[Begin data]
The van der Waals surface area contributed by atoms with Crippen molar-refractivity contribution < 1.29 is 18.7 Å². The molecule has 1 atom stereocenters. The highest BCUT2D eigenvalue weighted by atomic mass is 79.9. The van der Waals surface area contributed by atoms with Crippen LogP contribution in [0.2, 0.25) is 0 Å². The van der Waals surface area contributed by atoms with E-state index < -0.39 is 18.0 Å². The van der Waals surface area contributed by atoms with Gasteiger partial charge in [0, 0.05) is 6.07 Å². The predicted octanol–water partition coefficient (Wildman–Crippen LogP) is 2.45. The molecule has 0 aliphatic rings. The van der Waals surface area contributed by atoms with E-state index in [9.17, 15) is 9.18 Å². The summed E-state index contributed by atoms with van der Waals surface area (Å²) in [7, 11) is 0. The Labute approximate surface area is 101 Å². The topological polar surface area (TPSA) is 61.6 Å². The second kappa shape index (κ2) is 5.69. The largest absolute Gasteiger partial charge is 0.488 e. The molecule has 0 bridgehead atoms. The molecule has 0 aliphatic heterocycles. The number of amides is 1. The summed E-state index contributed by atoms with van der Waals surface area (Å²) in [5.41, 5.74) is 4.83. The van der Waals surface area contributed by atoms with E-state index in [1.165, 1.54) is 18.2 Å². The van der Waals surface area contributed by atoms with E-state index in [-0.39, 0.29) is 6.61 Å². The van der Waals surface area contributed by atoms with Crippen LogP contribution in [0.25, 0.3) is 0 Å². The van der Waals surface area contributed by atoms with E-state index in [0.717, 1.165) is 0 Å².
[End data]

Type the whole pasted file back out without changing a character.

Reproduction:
The van der Waals surface area contributed by atoms with Crippen molar-refractivity contribution < 1.29 is 18.7 Å². The molecule has 1 atom stereocenters. The highest BCUT2D eigenvalue weighted by atomic mass is 79.9. The van der Waals surface area contributed by atoms with Crippen LogP contribution in [0.2, 0.25) is 0 Å². The van der Waals surface area contributed by atoms with E-state index < -0.39 is 18.0 Å². The van der Waals surface area contributed by atoms with Gasteiger partial charge in [0, 0.05) is 6.07 Å². The predicted octanol–water partition coefficient (Wildman–Crippen LogP) is 2.45. The molecule has 0 aliphatic rings. The van der Waals surface area contributed by atoms with E-state index in [9.17, 15) is 9.18 Å². The summed E-state index contributed by atoms with van der Waals surface area (Å²) in [7, 11) is 0. The Labute approximate surface area is 101 Å². The topological polar surface area (TPSA) is 61.6 Å². The second kappa shape index (κ2) is 5.69. The largest absolute Gasteiger partial charge is 0.488 e. The molecule has 0 bridgehead atoms. The molecule has 0 aliphatic heterocycles. The number of amides is 1. The summed E-state index contributed by atoms with van der Waals surface area (Å²) in [5.41, 5.74) is 4.83. The van der Waals surface area contributed by atoms with E-state index in [1.165, 1.54) is 18.2 Å². The van der Waals surface area contributed by atoms with E-state index in [-0.39, 0.29) is 6.61 Å². The van der Waals surface area contributed by atoms with Crippen LogP contribution in [0.25, 0.3) is 0 Å². The van der Waals surface area contributed by atoms with E-state index in [0.717, 1.165) is 0 Å².